Understanding the Impact of Sex and Gender in Osteoarthritis: Assessing Research Gaps and Unmet Needs

The Society for Women’s Health Research (SWHR) published a review in The Journal of Women’s Health assessing research gaps and unmet needs around sex and genders differences in osteoarthritis (OA). The paper summarizes discussions among experts during an SWHR interdisciplinary scientific roundtable in January 2020 and highlights areas of need that warrant further attention in OA research, diagnosis, care, and education.

OA is the leading cause of work disability among adults in the U.S. and affects more than 300 million people globally, but that burden is not distributed equally. Women experience a higher overall prevalence of disease as well as greater severity of symptoms and increased levels of disability.

Despite the prevalence of OA, there are foundational gaps in research and understanding of the disease’s development and progression. SWHR’s review states that the influence of sex and gender differences must be considered in OA research and clinical care to better understand the gender disparities in this disease and to improve health outcomes for all.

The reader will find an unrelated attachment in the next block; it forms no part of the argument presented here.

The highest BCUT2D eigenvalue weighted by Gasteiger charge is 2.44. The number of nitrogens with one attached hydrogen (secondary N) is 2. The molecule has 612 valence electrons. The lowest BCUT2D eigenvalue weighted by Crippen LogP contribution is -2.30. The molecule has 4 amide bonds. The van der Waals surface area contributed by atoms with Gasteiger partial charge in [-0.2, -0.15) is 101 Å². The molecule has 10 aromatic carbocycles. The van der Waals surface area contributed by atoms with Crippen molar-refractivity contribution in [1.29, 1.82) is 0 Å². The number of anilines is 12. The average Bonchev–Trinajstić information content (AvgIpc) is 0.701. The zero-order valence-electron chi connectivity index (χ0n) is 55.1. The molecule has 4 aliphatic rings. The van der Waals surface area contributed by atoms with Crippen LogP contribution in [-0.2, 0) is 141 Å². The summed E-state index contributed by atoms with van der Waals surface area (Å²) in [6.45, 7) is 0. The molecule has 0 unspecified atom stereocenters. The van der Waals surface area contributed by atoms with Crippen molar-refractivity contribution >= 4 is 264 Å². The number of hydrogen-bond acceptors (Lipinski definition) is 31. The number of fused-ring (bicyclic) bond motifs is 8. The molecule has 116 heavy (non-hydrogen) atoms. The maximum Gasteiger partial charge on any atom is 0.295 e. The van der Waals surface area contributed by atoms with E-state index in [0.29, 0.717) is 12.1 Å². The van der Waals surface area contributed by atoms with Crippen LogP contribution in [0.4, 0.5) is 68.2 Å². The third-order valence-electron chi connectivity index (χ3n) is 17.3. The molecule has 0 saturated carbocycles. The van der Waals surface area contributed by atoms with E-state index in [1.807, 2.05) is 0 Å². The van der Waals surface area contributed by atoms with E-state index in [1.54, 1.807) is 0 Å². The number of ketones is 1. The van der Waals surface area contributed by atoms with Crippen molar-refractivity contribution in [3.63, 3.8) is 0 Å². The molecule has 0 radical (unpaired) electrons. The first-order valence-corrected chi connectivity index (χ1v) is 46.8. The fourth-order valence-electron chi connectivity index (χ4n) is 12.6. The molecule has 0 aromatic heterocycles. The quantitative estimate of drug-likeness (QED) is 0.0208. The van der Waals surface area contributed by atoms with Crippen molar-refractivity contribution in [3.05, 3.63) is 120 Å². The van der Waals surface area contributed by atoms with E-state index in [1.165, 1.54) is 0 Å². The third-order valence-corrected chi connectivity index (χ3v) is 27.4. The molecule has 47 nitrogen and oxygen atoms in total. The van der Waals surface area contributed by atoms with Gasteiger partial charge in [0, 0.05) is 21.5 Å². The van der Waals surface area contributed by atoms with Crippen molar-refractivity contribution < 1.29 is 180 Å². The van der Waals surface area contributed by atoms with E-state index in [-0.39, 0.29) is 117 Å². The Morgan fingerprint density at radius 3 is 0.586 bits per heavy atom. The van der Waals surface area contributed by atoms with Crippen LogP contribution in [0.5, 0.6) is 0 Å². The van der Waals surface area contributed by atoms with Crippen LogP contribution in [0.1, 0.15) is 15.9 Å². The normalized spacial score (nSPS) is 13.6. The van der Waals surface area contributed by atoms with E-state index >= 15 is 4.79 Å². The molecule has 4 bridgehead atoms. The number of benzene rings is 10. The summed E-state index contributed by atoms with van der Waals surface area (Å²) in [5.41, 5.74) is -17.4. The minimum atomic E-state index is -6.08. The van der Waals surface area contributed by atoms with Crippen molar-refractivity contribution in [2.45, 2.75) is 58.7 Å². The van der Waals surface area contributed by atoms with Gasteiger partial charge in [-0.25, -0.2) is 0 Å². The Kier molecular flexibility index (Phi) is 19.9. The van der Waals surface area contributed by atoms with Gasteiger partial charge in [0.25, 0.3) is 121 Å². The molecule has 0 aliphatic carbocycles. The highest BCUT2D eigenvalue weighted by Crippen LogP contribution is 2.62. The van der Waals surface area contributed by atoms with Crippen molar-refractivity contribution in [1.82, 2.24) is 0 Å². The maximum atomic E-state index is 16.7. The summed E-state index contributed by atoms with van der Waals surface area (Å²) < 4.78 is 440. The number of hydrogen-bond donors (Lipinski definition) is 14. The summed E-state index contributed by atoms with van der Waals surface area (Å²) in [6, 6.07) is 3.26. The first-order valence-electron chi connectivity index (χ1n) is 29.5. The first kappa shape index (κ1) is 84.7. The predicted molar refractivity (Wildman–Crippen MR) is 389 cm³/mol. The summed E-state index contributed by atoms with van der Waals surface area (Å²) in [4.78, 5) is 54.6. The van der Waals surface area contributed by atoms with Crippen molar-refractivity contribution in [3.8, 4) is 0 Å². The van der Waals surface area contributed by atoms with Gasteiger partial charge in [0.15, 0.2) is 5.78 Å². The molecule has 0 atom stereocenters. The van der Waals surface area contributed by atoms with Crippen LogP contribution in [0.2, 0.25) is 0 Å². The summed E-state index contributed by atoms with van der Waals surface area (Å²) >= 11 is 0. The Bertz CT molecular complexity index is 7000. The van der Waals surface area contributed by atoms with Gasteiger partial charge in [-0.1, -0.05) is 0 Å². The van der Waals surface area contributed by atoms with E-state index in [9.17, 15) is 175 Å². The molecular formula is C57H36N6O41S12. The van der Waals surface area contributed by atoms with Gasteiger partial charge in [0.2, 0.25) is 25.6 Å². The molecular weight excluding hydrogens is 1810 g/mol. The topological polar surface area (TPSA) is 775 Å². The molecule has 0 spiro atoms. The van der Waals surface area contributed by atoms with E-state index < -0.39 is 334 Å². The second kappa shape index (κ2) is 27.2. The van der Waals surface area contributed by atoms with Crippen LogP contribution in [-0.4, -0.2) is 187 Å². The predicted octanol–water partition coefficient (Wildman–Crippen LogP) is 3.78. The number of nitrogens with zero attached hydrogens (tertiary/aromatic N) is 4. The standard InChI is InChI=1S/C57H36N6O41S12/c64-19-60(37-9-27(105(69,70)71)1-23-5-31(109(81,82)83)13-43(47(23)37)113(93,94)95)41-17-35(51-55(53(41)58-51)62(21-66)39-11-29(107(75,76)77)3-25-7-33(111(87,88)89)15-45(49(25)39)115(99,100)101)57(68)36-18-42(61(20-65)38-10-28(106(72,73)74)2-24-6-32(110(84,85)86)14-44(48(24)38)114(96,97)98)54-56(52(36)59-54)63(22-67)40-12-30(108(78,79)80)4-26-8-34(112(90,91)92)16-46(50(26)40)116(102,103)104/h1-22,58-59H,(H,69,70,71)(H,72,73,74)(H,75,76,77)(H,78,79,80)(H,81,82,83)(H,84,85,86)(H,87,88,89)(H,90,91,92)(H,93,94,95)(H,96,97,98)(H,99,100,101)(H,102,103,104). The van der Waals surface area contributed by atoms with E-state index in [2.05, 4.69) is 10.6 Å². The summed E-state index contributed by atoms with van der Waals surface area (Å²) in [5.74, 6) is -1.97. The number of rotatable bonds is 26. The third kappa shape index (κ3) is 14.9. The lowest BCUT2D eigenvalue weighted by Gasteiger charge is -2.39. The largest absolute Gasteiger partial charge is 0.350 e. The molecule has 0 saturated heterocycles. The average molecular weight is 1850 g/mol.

Read the Review

The Society for Women’s Health Research (SWHR) published a review in The Journal of Women’s Health assessing research gaps and unmet needs around sex and genders differences in osteoarthritis (OA). The paper summarizes discussions among experts during an SWHR interdisciplinary scientific roundtable in January 2020 and highlights areas of need that warrant further attention in OA research, diagnosis, care, and education.

OA is the leading cause of work disability among adults in the U.S. and affects more than 300 million people globally, but that burden is not distributed equally. Women experience a higher overall prevalence of disease as well as greater severity of symptoms and increased levels of disability.

Despite the prevalence of OA, there are foundational gaps in research and understanding of the disease’s development and progression. SWHR’s review states that the influence of sex and gender differences must be considered in OA research and clinical care to better understand the gender disparities in this disease and to improve health outcomes for all.

Read the Review